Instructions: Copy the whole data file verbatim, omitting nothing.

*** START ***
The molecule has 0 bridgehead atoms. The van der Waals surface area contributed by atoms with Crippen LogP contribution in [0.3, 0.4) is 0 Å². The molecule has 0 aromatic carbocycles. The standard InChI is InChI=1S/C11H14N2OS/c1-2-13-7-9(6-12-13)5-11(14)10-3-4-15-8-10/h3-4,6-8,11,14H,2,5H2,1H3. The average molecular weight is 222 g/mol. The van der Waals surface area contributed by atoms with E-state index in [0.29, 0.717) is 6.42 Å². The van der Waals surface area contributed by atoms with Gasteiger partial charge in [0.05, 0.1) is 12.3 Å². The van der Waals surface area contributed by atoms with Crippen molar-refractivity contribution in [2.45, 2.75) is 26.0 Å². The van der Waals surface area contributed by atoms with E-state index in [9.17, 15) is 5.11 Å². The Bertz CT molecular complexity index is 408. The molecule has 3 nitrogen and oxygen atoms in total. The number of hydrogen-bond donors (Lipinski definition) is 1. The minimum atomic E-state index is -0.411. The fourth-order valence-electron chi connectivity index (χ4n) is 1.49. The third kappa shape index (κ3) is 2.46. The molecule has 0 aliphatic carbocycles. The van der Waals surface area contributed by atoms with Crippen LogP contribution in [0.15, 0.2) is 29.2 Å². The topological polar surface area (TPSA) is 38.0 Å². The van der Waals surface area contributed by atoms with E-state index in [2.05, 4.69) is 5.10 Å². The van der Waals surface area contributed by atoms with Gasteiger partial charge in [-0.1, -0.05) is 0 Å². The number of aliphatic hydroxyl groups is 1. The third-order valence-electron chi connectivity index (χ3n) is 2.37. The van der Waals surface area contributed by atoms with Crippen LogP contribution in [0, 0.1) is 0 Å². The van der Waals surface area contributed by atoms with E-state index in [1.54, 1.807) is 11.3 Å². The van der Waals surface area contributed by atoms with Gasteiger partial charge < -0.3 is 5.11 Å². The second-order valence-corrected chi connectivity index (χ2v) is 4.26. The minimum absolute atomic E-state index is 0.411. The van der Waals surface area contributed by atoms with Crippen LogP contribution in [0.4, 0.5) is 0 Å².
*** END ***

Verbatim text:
The molecule has 0 bridgehead atoms. The van der Waals surface area contributed by atoms with Crippen LogP contribution in [0.3, 0.4) is 0 Å². The molecule has 0 aromatic carbocycles. The standard InChI is InChI=1S/C11H14N2OS/c1-2-13-7-9(6-12-13)5-11(14)10-3-4-15-8-10/h3-4,6-8,11,14H,2,5H2,1H3. The average molecular weight is 222 g/mol. The van der Waals surface area contributed by atoms with E-state index in [0.29, 0.717) is 6.42 Å². The van der Waals surface area contributed by atoms with Gasteiger partial charge in [0.05, 0.1) is 12.3 Å². The van der Waals surface area contributed by atoms with Crippen molar-refractivity contribution in [2.45, 2.75) is 26.0 Å². The van der Waals surface area contributed by atoms with E-state index in [9.17, 15) is 5.11 Å². The Bertz CT molecular complexity index is 408. The molecule has 3 nitrogen and oxygen atoms in total. The number of hydrogen-bond donors (Lipinski definition) is 1. The minimum atomic E-state index is -0.411. The fourth-order valence-electron chi connectivity index (χ4n) is 1.49. The third kappa shape index (κ3) is 2.46. The molecule has 0 aliphatic carbocycles. The van der Waals surface area contributed by atoms with Crippen LogP contribution in [0.15, 0.2) is 29.2 Å². The topological polar surface area (TPSA) is 38.0 Å². The van der Waals surface area contributed by atoms with E-state index in [2.05, 4.69) is 5.10 Å². The van der Waals surface area contributed by atoms with Gasteiger partial charge in [-0.1, -0.05) is 0 Å². The number of aliphatic hydroxyl groups is 1. The third-order valence-electron chi connectivity index (χ3n) is 2.37. The van der Waals surface area contributed by atoms with Crippen LogP contribution in [0, 0.1) is 0 Å². The van der Waals surface area contributed by atoms with E-state index in [1.54, 1.807) is 11.3 Å². The van der Waals surface area contributed by atoms with Gasteiger partial charge < -0.3 is 5.11 Å². The second-order valence-corrected chi connectivity index (χ2v) is 4.26. The minimum absolute atomic E-state index is 0.411. The van der Waals surface area contributed by atoms with Crippen LogP contribution in [0.4, 0.5) is 0 Å².